January 16, 2009 - Bidoun - Issue 16: KIDS out now
January 16, 2009

Issue 16: KIDS out now

Issue 16: KIDS out now!


“At some point, one of my cousins who was still in Kuwait had gotten hold of a Ouija board. Maybe she’d had it from before, I don’t know. But she brought it over to our house, and we played with it a lot. One night we used Ouija board in my sister’s room. We were trying to channel Marilyn Monroe, but somehow we ended up with Khomeini.” – Fatima Al Qadiri

“My favorite thing was to wake up every morning and go look for the dead body. If it wasn’t around the corner, we would get the binoculars and go up on the roof.” – Gabi Asfour

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Bidoun 16, on newsstands now, takes KIDS as its theme. Inviting kids past and present to think about that curious time, we ended up with something slightly dark, slightly hysterical, often irreverent.

In a special “Children of War” series, Bidoun engages young people who came of age during three major conflicts: Gabi and Julien Asfour ran around the mean streets of war-time Beirut picking fights and picking up girls as members of a graffiti gang called “The Strangers,” Fatima Al Qadiri and Khalid Al Gharaballi played hide and seek and hoarded toys as Iraqis marauded about Kuwait in what was the First Gulf War, and Emad Abdelkarim Ali was fifteen years old when the American invasion of Iraq began. In its midst, he and his brother and father sold Pepsi, cigarettes, and various unmentionables to restive American soldiers.

Also in the KIDS section, Lina Mounzer looks back to the most unlikely of children’s musicals, a Lebanese civil war era film starring Lebanon’s own Partridge family, the singing Bandaly’s. Alexander Provan traces the route of a seventeen year-old murderer named Lee Boyd Malvo. Sophia Al-Maria visits the blockbuster Emirati animation sitcom Freej and en route thinks back to its camp forerunner: The Golden Girls. Tom Morton charts the underground world of Harry Potter erotica the boy-star has spawned, and Pamela Karimi traces the circulation of Oshin, a Meiji-era Japanese program that left its nymphesque shestar a heroine to young girls and boys alike in post-revolutionary Iran.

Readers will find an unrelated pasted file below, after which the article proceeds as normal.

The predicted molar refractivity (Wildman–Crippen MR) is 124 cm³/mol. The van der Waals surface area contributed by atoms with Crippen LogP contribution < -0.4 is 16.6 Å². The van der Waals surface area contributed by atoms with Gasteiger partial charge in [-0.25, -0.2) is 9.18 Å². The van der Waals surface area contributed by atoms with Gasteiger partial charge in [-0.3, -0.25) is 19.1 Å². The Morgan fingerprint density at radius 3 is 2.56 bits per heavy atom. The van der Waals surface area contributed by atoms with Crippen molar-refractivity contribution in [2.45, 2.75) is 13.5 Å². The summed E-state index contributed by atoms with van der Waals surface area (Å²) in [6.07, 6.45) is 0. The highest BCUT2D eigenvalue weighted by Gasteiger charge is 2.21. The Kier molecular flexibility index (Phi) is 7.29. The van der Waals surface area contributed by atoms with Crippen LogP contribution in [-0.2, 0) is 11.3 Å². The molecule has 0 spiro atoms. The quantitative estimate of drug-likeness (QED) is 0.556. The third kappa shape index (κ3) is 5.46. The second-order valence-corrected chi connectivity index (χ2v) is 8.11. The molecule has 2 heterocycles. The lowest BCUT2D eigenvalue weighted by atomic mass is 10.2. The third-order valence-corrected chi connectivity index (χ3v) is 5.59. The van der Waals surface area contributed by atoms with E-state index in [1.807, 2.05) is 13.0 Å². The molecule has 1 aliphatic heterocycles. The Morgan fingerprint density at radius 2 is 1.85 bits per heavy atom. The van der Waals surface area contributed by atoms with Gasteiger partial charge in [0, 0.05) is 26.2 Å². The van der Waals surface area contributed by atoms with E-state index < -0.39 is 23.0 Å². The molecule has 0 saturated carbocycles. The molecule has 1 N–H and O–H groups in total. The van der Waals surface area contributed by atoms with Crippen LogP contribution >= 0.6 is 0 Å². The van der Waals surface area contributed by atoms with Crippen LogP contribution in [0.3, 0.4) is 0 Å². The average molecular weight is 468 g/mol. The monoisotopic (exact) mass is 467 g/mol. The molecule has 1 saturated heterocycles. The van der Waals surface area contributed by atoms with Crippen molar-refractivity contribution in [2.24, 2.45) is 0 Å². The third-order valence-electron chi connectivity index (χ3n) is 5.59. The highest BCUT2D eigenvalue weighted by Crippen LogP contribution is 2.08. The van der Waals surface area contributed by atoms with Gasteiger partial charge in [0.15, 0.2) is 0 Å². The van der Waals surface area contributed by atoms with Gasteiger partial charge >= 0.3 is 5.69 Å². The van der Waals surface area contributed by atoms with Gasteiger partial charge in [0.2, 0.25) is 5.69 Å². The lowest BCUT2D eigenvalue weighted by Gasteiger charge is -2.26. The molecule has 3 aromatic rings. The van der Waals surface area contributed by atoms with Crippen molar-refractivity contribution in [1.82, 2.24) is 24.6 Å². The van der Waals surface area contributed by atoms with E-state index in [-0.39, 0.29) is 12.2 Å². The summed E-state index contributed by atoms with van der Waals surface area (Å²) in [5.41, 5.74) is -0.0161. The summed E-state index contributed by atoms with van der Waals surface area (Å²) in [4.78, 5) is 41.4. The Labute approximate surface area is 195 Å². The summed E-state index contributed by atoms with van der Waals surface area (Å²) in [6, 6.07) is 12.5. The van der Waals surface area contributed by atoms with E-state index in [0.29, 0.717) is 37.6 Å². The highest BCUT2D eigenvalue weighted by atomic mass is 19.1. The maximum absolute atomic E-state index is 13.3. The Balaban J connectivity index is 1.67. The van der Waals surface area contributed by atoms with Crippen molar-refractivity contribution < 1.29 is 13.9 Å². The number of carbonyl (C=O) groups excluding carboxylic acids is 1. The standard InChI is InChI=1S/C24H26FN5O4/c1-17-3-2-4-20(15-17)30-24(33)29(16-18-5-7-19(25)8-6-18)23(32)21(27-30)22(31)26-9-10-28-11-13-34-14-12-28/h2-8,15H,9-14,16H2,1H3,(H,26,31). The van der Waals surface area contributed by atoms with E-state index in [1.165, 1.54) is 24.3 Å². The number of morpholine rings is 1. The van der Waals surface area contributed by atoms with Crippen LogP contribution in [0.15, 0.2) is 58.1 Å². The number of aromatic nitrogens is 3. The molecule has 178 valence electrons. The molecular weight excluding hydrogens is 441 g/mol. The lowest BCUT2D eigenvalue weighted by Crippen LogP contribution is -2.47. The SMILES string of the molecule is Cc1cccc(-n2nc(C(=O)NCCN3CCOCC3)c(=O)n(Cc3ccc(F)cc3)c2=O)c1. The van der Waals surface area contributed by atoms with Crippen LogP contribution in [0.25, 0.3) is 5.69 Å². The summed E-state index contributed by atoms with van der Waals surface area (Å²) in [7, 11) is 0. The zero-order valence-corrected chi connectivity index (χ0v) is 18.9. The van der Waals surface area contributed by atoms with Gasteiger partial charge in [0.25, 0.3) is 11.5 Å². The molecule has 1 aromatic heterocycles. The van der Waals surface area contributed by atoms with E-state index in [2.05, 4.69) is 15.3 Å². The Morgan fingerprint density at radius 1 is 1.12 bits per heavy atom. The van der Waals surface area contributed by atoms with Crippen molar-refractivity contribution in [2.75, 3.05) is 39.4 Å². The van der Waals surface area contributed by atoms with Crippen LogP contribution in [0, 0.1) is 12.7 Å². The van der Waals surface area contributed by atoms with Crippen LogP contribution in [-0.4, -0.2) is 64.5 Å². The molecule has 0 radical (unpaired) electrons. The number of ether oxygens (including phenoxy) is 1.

KIDS inspired an assortment of artist projects. In “Today is the First Day of the Rest of Your Life,” Serkan Taycan curates other-worldly studio photographs celebrating Turkish circumcision rites. Vartan Avakian, in “Some Things Cannot Be Made in China,” summons up three products—all Chinese-made—that marked his family’s bunker amid the civil war in Lebanon. In “Strike The Empire Back,” Michael Rakowitz tracks the fantastic life of a Star Wars fetish in Saddam Hussein’s Iraq. With “Stay Out of My Room,” Annabel Mehran photographs friends of Bidoun in their childhood rooms, and finally, Akram Zaatari restages the absurdity of baby photographs with his contemporaries in “Another Resolution.”

In the arts, Negar Azimi profiles the design cum art collective Slavs and Tatars and Karthik Pandian sits down with Shahab Fotouhi’s latest project, a radical restaging of Abbas Kiarostami’s First Case, Second Case on Tehran motorways. And we have our usual installment of columns on travel, museums, collections, and infrastructure. The latter column features a long conversation with elders from the Kanoon – Iran’s “Institute for the Intellectual Development of Children” – a collective charged with producing children’s books and films and equally a forerunner to many of the protagonists of the Iranian new wave.

Exhibition reviews include: Cold War Modern/Human Conditions/Beirut Every Other Day/Buckminster Fuller/Roads Were Open – Roads Were Closed/Walid Raad/Taipei Biennial/Pia Ronicke and Zeynel Abidin Kizilyaprak/The Jerusalem Show/Yael Bartana.

All of this plus Arabic sign language! And the first ever architecture design contest for kids to predict the Emirates of tomorrow!

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